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TreeView control and an object

Posted on 2001-09-12
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Last Modified: 2013-11-26
This should not be a big deal, the answer may be "you do it this way" or "no, can't do".

I have a TreeView control being used to display some data coming from a hierarchical object structure. There is much more to each node than just a "text" and an "image", the objects involved are quite complex.

So, to be able to make decisions when the user click the tree, or drag&drop stuff around, I need an easy way to get a reference back to the corresponding object in my structure.  But there is no way to store a object reference on a tree node, just a "key" or a "tag", both not what I'm looking for.

Question: does anyone happen to know how to store a individual object reference (a pointer for the more C-like) within a node object?

Thanks!

Claudio A. Heckler
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Question by:ca_heckler
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andyclap earned 400 total points
ID: 6477931
The tag of a treeview node is a variant, which can quite happily store an object

eg
dim nod as node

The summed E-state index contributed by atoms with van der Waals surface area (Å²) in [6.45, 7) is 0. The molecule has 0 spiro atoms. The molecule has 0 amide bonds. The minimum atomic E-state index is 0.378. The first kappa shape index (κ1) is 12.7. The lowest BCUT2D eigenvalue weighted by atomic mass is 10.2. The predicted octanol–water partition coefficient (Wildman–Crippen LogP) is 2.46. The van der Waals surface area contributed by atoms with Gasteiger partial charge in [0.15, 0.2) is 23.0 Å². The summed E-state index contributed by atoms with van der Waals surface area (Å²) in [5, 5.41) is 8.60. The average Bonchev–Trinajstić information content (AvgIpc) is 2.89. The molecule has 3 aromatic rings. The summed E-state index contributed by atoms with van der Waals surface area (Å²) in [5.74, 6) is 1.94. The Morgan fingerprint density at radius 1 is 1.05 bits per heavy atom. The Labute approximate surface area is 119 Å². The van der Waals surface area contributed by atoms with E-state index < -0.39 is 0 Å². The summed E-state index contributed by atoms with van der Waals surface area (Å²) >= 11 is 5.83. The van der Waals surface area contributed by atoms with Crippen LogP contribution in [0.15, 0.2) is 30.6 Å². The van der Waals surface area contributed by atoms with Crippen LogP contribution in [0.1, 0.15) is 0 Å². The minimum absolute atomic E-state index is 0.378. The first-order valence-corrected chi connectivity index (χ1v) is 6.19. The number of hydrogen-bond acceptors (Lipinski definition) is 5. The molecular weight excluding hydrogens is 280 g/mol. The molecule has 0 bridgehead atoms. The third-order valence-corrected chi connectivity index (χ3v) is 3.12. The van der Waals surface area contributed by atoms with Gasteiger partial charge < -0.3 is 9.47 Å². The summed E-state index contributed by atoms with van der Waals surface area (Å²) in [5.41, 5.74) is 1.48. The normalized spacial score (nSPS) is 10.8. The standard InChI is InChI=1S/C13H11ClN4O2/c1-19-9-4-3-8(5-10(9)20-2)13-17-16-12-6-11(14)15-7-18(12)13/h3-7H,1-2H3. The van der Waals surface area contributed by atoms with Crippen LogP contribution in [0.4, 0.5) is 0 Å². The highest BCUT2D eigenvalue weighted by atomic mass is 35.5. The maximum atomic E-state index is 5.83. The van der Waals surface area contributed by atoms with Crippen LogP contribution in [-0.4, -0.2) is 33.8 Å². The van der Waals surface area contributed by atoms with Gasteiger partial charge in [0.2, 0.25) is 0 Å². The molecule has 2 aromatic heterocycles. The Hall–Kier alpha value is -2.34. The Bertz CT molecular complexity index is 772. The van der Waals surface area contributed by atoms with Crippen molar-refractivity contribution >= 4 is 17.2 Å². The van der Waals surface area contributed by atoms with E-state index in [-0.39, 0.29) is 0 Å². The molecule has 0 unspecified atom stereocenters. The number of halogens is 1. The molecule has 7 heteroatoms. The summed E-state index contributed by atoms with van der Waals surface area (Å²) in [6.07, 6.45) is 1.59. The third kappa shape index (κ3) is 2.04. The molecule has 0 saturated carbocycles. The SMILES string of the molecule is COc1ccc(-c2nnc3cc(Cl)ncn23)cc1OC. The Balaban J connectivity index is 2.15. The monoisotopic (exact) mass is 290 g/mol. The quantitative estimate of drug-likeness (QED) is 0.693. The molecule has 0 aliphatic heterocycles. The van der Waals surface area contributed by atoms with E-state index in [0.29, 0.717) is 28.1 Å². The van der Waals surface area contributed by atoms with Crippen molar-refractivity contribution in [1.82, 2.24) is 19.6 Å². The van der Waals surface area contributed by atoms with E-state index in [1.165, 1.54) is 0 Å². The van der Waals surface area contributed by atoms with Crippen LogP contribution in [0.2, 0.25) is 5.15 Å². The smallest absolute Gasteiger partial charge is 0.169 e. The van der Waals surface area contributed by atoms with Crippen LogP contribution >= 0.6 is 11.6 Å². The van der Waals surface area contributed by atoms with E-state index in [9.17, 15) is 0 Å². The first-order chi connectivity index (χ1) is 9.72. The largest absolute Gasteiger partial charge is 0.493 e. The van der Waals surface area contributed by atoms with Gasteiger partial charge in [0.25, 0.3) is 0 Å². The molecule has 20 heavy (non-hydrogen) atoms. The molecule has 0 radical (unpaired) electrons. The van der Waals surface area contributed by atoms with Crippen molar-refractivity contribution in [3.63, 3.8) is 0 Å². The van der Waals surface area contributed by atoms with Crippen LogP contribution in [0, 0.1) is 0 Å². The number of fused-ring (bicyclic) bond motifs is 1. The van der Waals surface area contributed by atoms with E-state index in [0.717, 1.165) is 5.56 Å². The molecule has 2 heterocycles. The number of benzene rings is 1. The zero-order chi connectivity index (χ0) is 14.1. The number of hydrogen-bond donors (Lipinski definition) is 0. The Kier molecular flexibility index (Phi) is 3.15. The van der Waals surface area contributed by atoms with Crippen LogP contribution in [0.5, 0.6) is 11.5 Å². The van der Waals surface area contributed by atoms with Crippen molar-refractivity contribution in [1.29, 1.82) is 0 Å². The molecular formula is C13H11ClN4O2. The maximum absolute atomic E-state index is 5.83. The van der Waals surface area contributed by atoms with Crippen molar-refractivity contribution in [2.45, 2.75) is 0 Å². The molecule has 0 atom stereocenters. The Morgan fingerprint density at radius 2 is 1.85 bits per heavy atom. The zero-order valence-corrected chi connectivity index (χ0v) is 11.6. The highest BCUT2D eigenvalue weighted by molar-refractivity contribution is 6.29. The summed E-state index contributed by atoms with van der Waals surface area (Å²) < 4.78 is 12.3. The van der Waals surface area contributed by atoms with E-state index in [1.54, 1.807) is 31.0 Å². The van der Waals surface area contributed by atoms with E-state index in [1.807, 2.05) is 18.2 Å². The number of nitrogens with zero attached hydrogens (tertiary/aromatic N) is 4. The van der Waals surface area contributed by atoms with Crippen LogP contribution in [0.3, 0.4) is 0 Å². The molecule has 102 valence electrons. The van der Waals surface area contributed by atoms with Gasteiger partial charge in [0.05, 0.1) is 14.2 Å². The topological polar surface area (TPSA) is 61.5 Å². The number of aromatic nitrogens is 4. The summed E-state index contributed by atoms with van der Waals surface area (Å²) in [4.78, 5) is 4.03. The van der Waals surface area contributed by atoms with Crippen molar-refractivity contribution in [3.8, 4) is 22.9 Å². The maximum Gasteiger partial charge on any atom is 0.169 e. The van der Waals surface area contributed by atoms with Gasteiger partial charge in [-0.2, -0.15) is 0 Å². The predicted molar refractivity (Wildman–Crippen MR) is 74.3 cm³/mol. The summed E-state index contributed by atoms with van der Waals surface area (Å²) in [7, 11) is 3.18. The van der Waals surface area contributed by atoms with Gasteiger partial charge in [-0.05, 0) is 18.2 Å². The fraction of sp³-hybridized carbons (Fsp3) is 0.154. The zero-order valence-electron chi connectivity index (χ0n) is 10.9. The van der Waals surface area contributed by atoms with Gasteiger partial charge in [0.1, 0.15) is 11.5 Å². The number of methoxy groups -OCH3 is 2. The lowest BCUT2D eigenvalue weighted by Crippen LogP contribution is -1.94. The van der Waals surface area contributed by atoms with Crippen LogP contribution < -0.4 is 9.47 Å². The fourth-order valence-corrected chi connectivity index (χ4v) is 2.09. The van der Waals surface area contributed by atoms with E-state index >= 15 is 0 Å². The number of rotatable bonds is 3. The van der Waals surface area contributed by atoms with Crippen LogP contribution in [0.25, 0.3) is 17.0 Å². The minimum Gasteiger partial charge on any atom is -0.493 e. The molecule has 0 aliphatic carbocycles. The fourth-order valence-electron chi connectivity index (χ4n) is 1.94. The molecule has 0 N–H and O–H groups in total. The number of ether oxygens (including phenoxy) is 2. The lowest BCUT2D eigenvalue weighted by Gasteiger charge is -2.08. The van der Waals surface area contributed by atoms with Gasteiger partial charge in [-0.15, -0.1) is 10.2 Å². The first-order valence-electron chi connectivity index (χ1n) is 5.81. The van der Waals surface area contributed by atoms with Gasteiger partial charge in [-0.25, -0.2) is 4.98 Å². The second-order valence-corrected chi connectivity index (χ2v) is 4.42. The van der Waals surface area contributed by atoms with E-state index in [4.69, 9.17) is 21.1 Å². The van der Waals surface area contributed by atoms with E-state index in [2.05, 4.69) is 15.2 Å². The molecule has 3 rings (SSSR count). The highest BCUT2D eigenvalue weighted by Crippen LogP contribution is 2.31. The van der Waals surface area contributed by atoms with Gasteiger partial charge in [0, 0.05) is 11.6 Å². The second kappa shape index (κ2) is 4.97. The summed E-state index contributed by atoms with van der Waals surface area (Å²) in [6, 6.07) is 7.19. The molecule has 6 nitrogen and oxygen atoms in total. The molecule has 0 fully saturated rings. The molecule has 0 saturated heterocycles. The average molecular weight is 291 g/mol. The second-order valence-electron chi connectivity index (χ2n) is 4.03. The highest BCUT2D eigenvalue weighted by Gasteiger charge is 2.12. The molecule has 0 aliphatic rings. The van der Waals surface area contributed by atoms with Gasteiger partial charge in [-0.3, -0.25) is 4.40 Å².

set nod=treeview1.nodes.add(,,,"Node with an object")
set nod.tag=new collection
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Expert Comment

by:Richie_Simonetti
ID: 6477967
Interesting...
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Expert Comment

by:thman
ID: 6477994
I do like these:

Way 1. Use "key" to locate the object
Let's say your objects are stored in a collection or more collections and the key of each node of the treeview is associated to a key of an item of a collection. You should also use the tag property to categorize different types of objects, fox ex. you can tag each level of your objects' hierarchy to a special name (let's say the collection name).

Way 2. Trough a class to operate the treeview
Define a class that knows where your objects are and has methods to associate objects to the treeview. Usually the instances of that class are your objects.
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Expert Comment

by:thman
ID: 6478013
Use tag property to store an object?

Maybe I am too serious about the explanation of the tag property from MSDN to make an easy use of it. It says "You can use the Tag property to pass values, but it does not allow you to pass objects". I'll try this.
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Expert Comment

by:andyclap
ID: 6478052
That's strange, it says that in my help file too... but it works.
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Author Comment

by:ca_heckler
ID: 6478072
You know what I hate the most about MSDN? It does not give a damm about data types. Look at the TAG property and you see no clue about the underlying datatype. You need to add a stop at the object browser to get the complete information.